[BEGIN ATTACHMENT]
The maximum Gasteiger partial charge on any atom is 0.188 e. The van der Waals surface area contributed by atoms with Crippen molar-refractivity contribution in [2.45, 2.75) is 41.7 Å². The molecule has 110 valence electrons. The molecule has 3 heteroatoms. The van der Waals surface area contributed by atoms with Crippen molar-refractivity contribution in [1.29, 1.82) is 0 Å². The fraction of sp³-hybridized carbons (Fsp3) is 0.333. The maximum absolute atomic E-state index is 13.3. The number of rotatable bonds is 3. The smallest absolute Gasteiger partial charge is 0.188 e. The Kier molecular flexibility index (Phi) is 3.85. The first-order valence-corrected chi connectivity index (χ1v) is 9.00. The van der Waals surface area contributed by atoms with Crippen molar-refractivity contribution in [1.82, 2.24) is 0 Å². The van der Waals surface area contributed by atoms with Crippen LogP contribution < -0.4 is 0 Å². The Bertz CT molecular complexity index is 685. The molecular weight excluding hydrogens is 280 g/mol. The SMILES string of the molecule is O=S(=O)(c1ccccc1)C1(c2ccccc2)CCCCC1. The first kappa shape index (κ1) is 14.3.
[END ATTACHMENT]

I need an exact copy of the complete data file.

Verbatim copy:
The maximum Gasteiger partial charge on any atom is 0.188 e. The van der Waals surface area contributed by atoms with Crippen molar-refractivity contribution in [2.45, 2.75) is 41.7 Å². The molecule has 110 valence electrons. The molecule has 3 heteroatoms. The van der Waals surface area contributed by atoms with Crippen molar-refractivity contribution in [1.29, 1.82) is 0 Å². The fraction of sp³-hybridized carbons (Fsp3) is 0.333. The maximum absolute atomic E-state index is 13.3. The number of rotatable bonds is 3. The smallest absolute Gasteiger partial charge is 0.188 e. The Kier molecular flexibility index (Phi) is 3.85. The first-order valence-corrected chi connectivity index (χ1v) is 9.00. The van der Waals surface area contributed by atoms with Crippen molar-refractivity contribution in [1.82, 2.24) is 0 Å². The van der Waals surface area contributed by atoms with Crippen LogP contribution < -0.4 is 0 Å². The Bertz CT molecular complexity index is 685. The molecular weight excluding hydrogens is 280 g/mol. The SMILES string of the molecule is O=S(=O)(c1ccccc1)C1(c2ccccc2)CCCCC1. The first kappa shape index (κ1) is 14.3.